Babies born in NHS hospitals at the weekend have a slightly greater risk of death within the first seven days, compared with those born during the week, according to researchers.
Study results also suggested increases in the rates of other complications for both mothers admitted and babies born at weekends.
“Babies born at the weekend had an increased risk of being stillborn or dying in hospital within the first seven days”
Previous studies have identified a higher risk of death in patients admitted to hospital on weekends across a range of conditions – a phenomenon termed the “weekend effect”, which has recently become the focus of government policy to create a “truly” seven-day service.
But studies on whether obstetric outcomes are associated with day of delivery have given conflicting results, said the researchers from Imperial College London.
They set out to investigate links between day of delivery and measures of quality and safety of maternity services, particularly comparing weekend with weekday performance.
They analysed details of deliveries in English NHS public services from 1 April 2010 to 31 March 2012 from the Hospital Episode Statistics database. Primary measures were perinatal mortality, infections, emergency re-admissions, and injuries.
Several factors were taken into account, including a mother’s age and ethnic group, socioeconomic deprivation, previous caesarean section, and existing conditions such as diabetes or high blood pressure. Staffing levels were also investigated.
The team found that performance across four of the seven measures was significantly worse for women admitted, and babies born, at weekends.
In particular, the perinatal mortality rate was 7.3 per 1,000 babies delivered at weekends, 0.9 per 1,000 higher than for weekdays. No consistent association between outcomes and staffing was identified.
They estimated that 770 more perinatal deaths per year – from an annual total of 4,500 deaths among 675,000 births – occurred above what would be expected if mortality was always the same as for babies delivered on Tuesday, the midweek reference day.
They also found 470 maternal infections above what would be expected from performance seen for women admitted on the reference day.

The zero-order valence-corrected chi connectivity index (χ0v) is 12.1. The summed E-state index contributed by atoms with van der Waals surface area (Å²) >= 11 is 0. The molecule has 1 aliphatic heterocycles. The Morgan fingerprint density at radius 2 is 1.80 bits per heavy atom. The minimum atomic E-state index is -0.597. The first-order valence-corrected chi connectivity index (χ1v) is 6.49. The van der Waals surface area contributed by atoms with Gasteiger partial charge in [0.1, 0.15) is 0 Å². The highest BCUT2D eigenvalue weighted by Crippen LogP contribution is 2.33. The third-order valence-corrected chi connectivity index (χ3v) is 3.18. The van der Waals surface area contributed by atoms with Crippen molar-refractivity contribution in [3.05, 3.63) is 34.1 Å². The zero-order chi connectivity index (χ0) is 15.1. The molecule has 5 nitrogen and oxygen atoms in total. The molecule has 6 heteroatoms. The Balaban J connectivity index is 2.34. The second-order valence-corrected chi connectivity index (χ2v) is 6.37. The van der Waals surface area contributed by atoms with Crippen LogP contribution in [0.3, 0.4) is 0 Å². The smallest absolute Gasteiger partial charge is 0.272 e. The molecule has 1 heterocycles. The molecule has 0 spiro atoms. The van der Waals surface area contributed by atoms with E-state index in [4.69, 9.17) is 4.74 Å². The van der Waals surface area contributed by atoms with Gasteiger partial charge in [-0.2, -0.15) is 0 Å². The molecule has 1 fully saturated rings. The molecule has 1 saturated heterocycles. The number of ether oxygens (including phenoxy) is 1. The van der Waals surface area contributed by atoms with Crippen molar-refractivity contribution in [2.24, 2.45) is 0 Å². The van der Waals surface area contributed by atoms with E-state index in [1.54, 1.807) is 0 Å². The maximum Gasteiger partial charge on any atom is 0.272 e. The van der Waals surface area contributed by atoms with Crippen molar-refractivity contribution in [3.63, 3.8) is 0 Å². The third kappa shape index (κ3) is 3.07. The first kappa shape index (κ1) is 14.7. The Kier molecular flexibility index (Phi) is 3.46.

“Results also suggest increases in the rates of other complications for both women admitted and babies born at weekends”
The most common day for giving birth was Thursday and the least common was Sunday.
The researchers said: “This study highlights an association between day of delivery and aspects of performance; in particular, babies born at the weekend had an increased risk of being stillborn or dying in hospital within the first seven days.
“Moreover, the results also suggest increases in the rates of other complications for both women admitted and babies born at weekends, with higher rates of puerperal infection, injury to neonate, and three day neonatal emergency readmissions,” they said.
The authors stressed that their work was an observational study so no definitive conclusions could be drawn about cause and effect.
Nevertheless, they said their study represented the most comprehensive assessment of its type of the “weekend effect” in obstetric care.
They suggested that further work was needed “to understand what organisational factors might influence the weekend effect and to investigate centres that have reduced the disparities in access and outcome in out of hours care”.
“A starting point for this would be to allow services to compare how they resource out of hours maternity services and, where data permits, the extent of the weekend effect in their organisation with that of their peers,” they said in the British Medical Journal.
“Appropriate numbers of maternity staff underpin a safe and quality service”
Louise Silverton, director for midwifery at the Royal College of Midwives, said: “The study itself does not give a reason for why these ‘effects’ occur. Midwifery and maternity staffing levels are the same on weekends as they are on weekdays. Midwives work across 24 hours, 365 days per year.
“The authors of this report have a stressed that this study is just an observational study and that no ‘definite conclusions’ can be drawn about the cause and effect of weekend deaths,” she said.
“We need to make sure that we identify the ‘possible causes’ so we can continue to ensure women receive the best possible care for both them and their baby,” she added.
Dr David Richmond, president of the Royal College of Obstetricians and Gynaecologists, said: “The UK is a safe place for women to give birth, however, pressure on maternity services is growing as women are having more complex pregnancies due to the rise in older mothers and maternal obesity.
“Appropriate numbers of maternity staff underpin a safe and quality service and adequate ‘out-of-hours’ senior staffing remains a key issue in maternity care,” he said.
He added: ”This includes appropriate staff training and supervision, ensuring good outcomes outside normal working hours and effective planning and risk management. More robust evidence on the quality of care afforded by different models of labour ward staffing is also required.”